By Nick Krewen



It only takes a few seconds of conversation to realize that COLIN JAMES is on Cloud Nine. The reason for his euphoria?

"I just finishing recording The Little Big Band II  album!" he triumphantly shouts over the line from Vancouver, "And it is SMOKIN'! I'm so happy I could scream!"

Unlike his multi-platinum 1993 Little Big Band  album, James isn't reuniting with the Texas-based ROOMFUL OF BLUES horns, although some alumni from the first sessions -- tenor saxaphonist GREG PICCOLO and former STEVIE RAY VAUGHAN keyboardist REESE WYNANS -- are back for the sequel.

But James says the reunion he's most excited about involves JOE HARDY, the Memphis-based producer who helmed his 1990 album Sudden Stop.

"Joe is really talented as far as keeping the ball rolling and logistics, but he's also just a great guy," explains the Regina-born James. "He has a way about him to bring out great performances, and he's a guitar guy, so he doesn't shy away from putting some work into the guitar playing.

"I appreciate that because sometimes you get people who just haven't done a lot of it, and don't understand that when I say I can do it better, I probably can. Joe usually says, `Well, I don't care what kind of record it is, I want a guitar solo in every song.'

"As a result, there's more guitar playing on this record, moreso than on the last Little Big Band  record."

James says the Little Big Band II  album should be out in the Spring, and will be followed by a tour.

The multiple Juno winner's newest Little Big Band  project is also a 180-degree turnaround from his last album, the minimalist National Steel, recorded and released last year with his good pal COLIN LINDEN.

Featuring the delta blues classics of such forgotten and obscure blues pioneers as BUKKA WHITE and ROBERT JOHNSON, James says National Steel  was the fulfillment of a promise made long ago.

"It felt good to do something I kind of intended to do for a long time, come hell or high water," says James, 33.

"For five or six years I think I've been really wanting to do delta blues. For one reason or another the opportunity never presented itself."

So James used his own home studio for the project.

"With the home studio I could do it without incurring a whole lot of expense, and still put out good sound quality and play with Colin," James explains.

"We play differently, so we don't get in each other's way. He doesn't play with a flat pick much. I don't play with a thumb pick much. We've been friends since I was 13, so it's kind of a natural partnership. We've both always had a love for the Delta blues."

The album also earned him five nominations -- including Artist Of The Year and Album Of The Year -- for the first annual National Blues Awards, to be presented in Toronto on February 2. However, James seems indifferent to the idea of another new national awards show.

"I think sometimes in Canada we're so encouraged to find the Canadian identity all the time, that it discourages people from following music just for music's sake," he says. "So if you're a kid in Saskatchewan who wants to play blues or jazz, you try and get a Canada Council grant to go to Boston to jazz school, you're kind of laughed out of the room unless you're doing something that's related to Canada. That's dictating to people what they should be doing, and I don't think that's healthy.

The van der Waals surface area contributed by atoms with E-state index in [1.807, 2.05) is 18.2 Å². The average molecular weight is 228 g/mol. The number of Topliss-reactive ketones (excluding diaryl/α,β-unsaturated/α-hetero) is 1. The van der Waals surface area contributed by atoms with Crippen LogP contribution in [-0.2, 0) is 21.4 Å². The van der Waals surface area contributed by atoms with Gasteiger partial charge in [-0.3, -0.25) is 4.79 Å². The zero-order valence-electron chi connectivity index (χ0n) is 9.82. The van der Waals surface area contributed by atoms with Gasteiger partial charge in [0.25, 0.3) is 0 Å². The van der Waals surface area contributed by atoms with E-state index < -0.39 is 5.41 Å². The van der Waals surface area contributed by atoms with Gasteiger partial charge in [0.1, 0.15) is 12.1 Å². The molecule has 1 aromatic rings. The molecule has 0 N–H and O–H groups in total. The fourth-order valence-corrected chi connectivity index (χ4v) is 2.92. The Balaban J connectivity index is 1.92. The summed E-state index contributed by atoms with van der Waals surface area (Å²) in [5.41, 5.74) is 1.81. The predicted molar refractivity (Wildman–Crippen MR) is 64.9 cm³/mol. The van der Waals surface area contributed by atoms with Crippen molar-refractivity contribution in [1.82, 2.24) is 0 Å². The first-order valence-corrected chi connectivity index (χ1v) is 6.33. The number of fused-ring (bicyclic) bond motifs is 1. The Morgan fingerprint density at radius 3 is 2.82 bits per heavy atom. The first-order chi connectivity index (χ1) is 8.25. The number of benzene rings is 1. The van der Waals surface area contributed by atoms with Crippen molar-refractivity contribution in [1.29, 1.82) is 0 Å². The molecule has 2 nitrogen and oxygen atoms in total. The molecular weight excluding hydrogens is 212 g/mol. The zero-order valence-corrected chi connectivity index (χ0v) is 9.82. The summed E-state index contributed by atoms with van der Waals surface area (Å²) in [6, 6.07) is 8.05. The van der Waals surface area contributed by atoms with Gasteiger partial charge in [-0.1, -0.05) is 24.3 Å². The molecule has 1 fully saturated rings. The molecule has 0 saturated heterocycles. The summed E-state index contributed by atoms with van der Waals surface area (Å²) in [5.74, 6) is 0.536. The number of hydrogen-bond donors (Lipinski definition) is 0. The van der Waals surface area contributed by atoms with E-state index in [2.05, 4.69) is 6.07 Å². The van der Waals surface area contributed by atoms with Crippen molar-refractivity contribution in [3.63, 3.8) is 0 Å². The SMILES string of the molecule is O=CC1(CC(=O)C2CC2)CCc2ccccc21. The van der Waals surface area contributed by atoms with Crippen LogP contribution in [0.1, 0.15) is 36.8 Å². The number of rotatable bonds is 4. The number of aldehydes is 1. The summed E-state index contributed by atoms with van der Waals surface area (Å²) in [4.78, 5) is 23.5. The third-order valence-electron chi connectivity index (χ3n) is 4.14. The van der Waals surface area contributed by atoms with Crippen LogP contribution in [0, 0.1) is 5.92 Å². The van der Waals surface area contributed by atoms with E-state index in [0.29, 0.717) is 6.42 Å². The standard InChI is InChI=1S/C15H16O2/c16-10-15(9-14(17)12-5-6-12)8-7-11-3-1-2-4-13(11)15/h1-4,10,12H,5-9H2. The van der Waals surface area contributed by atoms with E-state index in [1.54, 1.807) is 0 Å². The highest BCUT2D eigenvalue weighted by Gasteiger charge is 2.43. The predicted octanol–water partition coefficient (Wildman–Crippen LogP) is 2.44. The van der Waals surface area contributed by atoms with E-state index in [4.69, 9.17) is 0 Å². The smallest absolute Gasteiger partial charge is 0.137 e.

"Yes, we do have to have an identity. But whether you're from Fargo, North Dakota or Regina, Saskatchewan, and you want to play the blues, there shouldn't be a reason why you can't. If you have an ability to do it, you should be encouraged...whether you're playing jazz and blues or classical violin."

As for James, after he and his rock band perform at Lulu's this Saturday -- you can bet such classics as "Just Came Back" and "Why'd You Lie" will be in the song list -- and another gig in Bermuda, he's packing his family and his bags and heading to Nashville for three months to write with Joe Hardy, former songwriting partner DARYL BURGESS and possibly JOHN HIATT.

"I ran into John Hiatt this summer, and after all these years trying to get a writing date with him, and it seemed it could just not happen, I played the Edmonton Folk Festival with acoustic with the National Steel  thing. John was on right before me, and it was the first time he heard me sing and play.

"We got along well and went out for dinner, and he said, `If you're down in Nashville in the New Year why don't you come and scratch a tune or two?'"

Colin James seems more than ready to scratch.






1988 -- Colin James

1990 -- Sudden Stop

1993 -- Colin James And The Little Big Band

1995 -- Bad Habits

1995 -- Then Again

1997 -- National Steel

1998 -- Colin James And The Little Big Band II



1990 -- Various Artists, Absolute Blues

1996 -- Various Artists, Oh...What A Feeling!



1989 -- Juno, Most Promising Male Vocalist

1991 -- Juno, Single Of The Year -- "Just Came Back"

1991 -- Juno, Male Vocalist Of The Year

1998 -- Juno, Best Blues Album -- National Steel


THANKS: Steve Waxman, Jill Morison


©1998, 1999 Nick Krewen, Octopus Media Ink


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